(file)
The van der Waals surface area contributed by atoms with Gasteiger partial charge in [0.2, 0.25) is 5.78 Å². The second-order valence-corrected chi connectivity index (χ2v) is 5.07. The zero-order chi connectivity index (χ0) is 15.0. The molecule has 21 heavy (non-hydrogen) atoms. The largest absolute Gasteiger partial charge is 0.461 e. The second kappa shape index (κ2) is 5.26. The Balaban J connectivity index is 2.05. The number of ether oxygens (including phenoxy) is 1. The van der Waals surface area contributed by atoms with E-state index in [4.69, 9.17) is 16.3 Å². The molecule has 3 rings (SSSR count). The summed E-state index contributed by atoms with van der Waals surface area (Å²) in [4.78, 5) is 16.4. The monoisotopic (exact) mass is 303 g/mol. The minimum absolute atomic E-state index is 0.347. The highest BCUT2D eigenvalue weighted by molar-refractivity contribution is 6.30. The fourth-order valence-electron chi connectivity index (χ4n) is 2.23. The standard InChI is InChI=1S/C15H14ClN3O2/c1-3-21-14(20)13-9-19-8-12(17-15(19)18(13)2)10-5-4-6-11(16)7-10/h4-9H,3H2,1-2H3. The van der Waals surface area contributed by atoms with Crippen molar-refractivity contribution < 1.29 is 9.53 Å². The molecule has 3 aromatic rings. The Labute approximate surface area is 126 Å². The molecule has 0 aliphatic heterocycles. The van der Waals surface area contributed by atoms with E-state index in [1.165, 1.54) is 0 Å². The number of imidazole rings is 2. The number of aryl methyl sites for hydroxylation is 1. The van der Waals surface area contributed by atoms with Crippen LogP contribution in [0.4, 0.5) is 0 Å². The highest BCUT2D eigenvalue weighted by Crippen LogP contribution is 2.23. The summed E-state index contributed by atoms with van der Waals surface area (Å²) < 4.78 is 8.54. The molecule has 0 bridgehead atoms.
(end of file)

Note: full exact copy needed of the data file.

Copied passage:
The van der Waals surface area contributed by atoms with Gasteiger partial charge in [0.2, 0.25) is 5.78 Å². The second-order valence-corrected chi connectivity index (χ2v) is 5.07. The zero-order chi connectivity index (χ0) is 15.0. The molecule has 21 heavy (non-hydrogen) atoms. The largest absolute Gasteiger partial charge is 0.461 e. The second kappa shape index (κ2) is 5.26. The Balaban J connectivity index is 2.05. The number of ether oxygens (including phenoxy) is 1. The van der Waals surface area contributed by atoms with E-state index in [4.69, 9.17) is 16.3 Å². The molecule has 3 rings (SSSR count). The summed E-state index contributed by atoms with van der Waals surface area (Å²) in [4.78, 5) is 16.4. The monoisotopic (exact) mass is 303 g/mol. The minimum absolute atomic E-state index is 0.347. The highest BCUT2D eigenvalue weighted by molar-refractivity contribution is 6.30. The fourth-order valence-electron chi connectivity index (χ4n) is 2.23. The standard InChI is InChI=1S/C15H14ClN3O2/c1-3-21-14(20)13-9-19-8-12(17-15(19)18(13)2)10-5-4-6-11(16)7-10/h4-9H,3H2,1-2H3. The van der Waals surface area contributed by atoms with Crippen molar-refractivity contribution < 1.29 is 9.53 Å². The molecule has 3 aromatic rings. The Labute approximate surface area is 126 Å². The molecule has 0 aliphatic heterocycles. The van der Waals surface area contributed by atoms with E-state index in [1.165, 1.54) is 0 Å². The number of imidazole rings is 2. The number of aryl methyl sites for hydroxylation is 1. The van der Waals surface area contributed by atoms with Crippen LogP contribution in [0.4, 0.5) is 0 Å². The highest BCUT2D eigenvalue weighted by Crippen LogP contribution is 2.23. The summed E-state index contributed by atoms with van der Waals surface area (Å²) < 4.78 is 8.54. The molecule has 0 bridgehead atoms.